The Mission Boulevard Public Spaces and Active Transportation Plan was recently unveiled by City senior planner Elizabeth Ocampo Vivero and her team at a two-hour workshop at Pacific Beach Library with diagrammed storyboards and City planners providing a narrative.
Following a brief introduction, participants broke up into small discussion groups to question City officials and render their views on a handful of possible alternative road realignments for Mission Boulevard. Alternatives being considered feature various types of bike lanes, as well as possible creation of traffic-circle roundabouts.
“This project is for the area between Mission Boulevard, Pacific Beach Drive, Diamond Street and the Ocean Boulevard boardwalk,” said Ocampo Vivero, who added the plan, led by the City of San Diego, is being funded by a San Diego Association of Governments (SANDAG) grant.
Noting the City has reached out to groups like beautifulpb and Pacific Beach Town Council to come up with its conceptual plan, Ocampo Vivero, said, “The main objective of this study is to identify the opportunity for multi-modal improvements for walking, bicycling and mass transit to improve community character and enhance access to the beach, while identifying additional community gathering spaces.”
The Active Transportation Plan is part of the PB Parks Project, a grass-roots community effort to celebrate Pacific Beach culture and improve community infrastructure.
A PB Parks Expert Team subsequently brought the community together for multiple meetings and design charrettes over the past few years to create an approach to redesigning the project site.
In 2015, a planning grant proposal called Pacific Beach Greenways, Parks and Transit was presented to SANDAG, resulting in a $400,000 grant and an additional $40,000 in matching funds.
Two attendees at the Sept. 13 workshop shared their impressions.
Marcella Bothwell of Pacific Beach Town Council said more City outreach to the beach community is needed.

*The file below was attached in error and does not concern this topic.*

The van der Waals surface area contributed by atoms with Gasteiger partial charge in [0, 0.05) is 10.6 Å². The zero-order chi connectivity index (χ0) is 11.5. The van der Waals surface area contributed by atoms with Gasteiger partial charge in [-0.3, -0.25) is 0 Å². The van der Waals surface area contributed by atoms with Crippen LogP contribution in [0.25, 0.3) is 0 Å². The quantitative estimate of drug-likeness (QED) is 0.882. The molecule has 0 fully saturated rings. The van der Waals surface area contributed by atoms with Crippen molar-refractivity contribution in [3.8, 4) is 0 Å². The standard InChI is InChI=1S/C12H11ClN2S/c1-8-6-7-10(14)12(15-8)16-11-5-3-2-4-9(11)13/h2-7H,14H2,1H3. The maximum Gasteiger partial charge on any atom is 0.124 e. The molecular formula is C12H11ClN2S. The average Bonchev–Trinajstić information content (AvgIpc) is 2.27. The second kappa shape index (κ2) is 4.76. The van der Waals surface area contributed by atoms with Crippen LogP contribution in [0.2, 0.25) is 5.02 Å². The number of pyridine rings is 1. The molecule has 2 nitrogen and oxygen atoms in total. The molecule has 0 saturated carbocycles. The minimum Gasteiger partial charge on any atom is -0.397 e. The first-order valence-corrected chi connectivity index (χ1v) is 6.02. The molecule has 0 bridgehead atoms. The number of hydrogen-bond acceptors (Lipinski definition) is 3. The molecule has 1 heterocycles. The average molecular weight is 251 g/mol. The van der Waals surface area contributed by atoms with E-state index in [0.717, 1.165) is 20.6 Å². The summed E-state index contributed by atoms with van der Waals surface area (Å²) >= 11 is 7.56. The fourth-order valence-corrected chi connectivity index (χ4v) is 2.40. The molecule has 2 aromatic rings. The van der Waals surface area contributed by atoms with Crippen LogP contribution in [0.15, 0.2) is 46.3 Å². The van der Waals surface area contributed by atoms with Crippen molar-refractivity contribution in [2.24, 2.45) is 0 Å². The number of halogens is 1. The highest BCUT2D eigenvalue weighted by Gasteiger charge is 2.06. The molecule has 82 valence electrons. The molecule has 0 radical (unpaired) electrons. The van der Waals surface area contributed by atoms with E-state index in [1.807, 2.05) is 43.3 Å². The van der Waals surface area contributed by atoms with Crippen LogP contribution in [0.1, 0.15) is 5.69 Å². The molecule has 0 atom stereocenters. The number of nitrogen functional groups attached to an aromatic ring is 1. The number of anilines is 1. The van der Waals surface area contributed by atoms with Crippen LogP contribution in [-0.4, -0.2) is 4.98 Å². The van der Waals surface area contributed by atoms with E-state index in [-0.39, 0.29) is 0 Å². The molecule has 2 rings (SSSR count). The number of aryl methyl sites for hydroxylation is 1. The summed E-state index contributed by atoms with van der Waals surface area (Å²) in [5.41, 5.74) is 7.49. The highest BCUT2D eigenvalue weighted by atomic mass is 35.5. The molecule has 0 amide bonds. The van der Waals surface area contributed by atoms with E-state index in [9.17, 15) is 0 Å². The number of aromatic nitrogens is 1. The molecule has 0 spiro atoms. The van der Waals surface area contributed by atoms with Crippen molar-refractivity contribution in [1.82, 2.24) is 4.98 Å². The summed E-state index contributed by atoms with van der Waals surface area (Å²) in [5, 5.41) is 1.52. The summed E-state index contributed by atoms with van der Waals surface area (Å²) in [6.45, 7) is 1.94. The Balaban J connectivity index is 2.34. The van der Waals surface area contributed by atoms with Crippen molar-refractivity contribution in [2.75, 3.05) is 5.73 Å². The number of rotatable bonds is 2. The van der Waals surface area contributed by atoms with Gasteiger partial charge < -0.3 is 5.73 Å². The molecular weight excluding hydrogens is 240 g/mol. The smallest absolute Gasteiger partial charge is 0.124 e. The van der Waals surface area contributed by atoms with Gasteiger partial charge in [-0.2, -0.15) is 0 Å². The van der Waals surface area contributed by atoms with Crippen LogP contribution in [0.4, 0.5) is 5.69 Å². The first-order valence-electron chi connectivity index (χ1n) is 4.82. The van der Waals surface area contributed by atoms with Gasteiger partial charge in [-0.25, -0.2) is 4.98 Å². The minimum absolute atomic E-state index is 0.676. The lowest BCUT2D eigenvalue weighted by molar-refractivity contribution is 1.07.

“It doesn’t appear that the people who made these plans live down here,” Bothwell said. “We need to get cars off of Garnet, turn a portion of it into a walking plaza, and make Grand the main east-west corridor.”
District 2 bicycling advocate Nicole Burgess pointed out, “There are only certain scenarios that go together,” of the handful of possible road realignments presented. Burgess noted her preference for “protected bikeways, which are safe and comfortable for all ages and abilities to ride. A one-way bicycle track is preferred over a two-way bicycle track, because it’s very hard to cross streets.”
“We have to be both patient and persistent working with the City through this process. The workshop focused on mobility options on Mission Boulevard,” said Chris Olson, a longtime PB community planner and social activist.
“This is important, but I am looking forward to workshops that look at pocket parks, activation of public spaces and widening the boardwalk. For mobility let’s be progressive and look at pickup and drop off zones of ride share rather than parking of private vehicles at the beach,” Olson said.
“As new mobility options like e-scooters and AI emerge how do we integrate them? If it takes decades to implement infrastructure changes let’s look to the future.”
The next steps in implementing the Active Transportation Plan include more community input on developing a preferred concept, finalizing a preferred concept, then doing design for high-priority projects and prioritized implementation and identification of financing mechanisms for street improvements.